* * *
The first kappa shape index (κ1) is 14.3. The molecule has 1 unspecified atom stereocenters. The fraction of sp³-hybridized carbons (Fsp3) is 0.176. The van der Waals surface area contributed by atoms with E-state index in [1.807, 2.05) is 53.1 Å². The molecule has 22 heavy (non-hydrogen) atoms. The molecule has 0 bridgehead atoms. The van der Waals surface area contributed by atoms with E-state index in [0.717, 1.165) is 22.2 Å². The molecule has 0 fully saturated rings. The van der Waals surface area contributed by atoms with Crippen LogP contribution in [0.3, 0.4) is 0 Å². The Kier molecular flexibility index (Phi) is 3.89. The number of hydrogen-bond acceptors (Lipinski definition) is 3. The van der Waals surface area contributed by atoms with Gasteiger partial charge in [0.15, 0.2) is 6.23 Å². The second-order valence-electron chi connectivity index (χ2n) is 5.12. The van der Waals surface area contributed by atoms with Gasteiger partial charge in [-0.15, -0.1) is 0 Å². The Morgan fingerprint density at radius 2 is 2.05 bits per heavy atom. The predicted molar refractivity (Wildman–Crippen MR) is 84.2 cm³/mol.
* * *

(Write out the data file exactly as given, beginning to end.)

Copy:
The first kappa shape index (κ1) is 14.3. The molecule has 1 unspecified atom stereocenters. The fraction of sp³-hybridized carbons (Fsp3) is 0.176. The van der Waals surface area contributed by atoms with E-state index in [1.807, 2.05) is 53.1 Å². The molecule has 22 heavy (non-hydrogen) atoms. The molecule has 0 bridgehead atoms. The van der Waals surface area contributed by atoms with E-state index in [0.717, 1.165) is 22.2 Å². The molecule has 0 fully saturated rings. The van der Waals surface area contributed by atoms with Crippen LogP contribution in [0.3, 0.4) is 0 Å². The Kier molecular flexibility index (Phi) is 3.89. The number of hydrogen-bond acceptors (Lipinski definition) is 3. The van der Waals surface area contributed by atoms with Gasteiger partial charge in [0.15, 0.2) is 6.23 Å². The second-order valence-electron chi connectivity index (χ2n) is 5.12. The van der Waals surface area contributed by atoms with Gasteiger partial charge in [-0.15, -0.1) is 0 Å². The Morgan fingerprint density at radius 2 is 2.05 bits per heavy atom. The predicted molar refractivity (Wildman–Crippen MR) is 84.2 cm³/mol.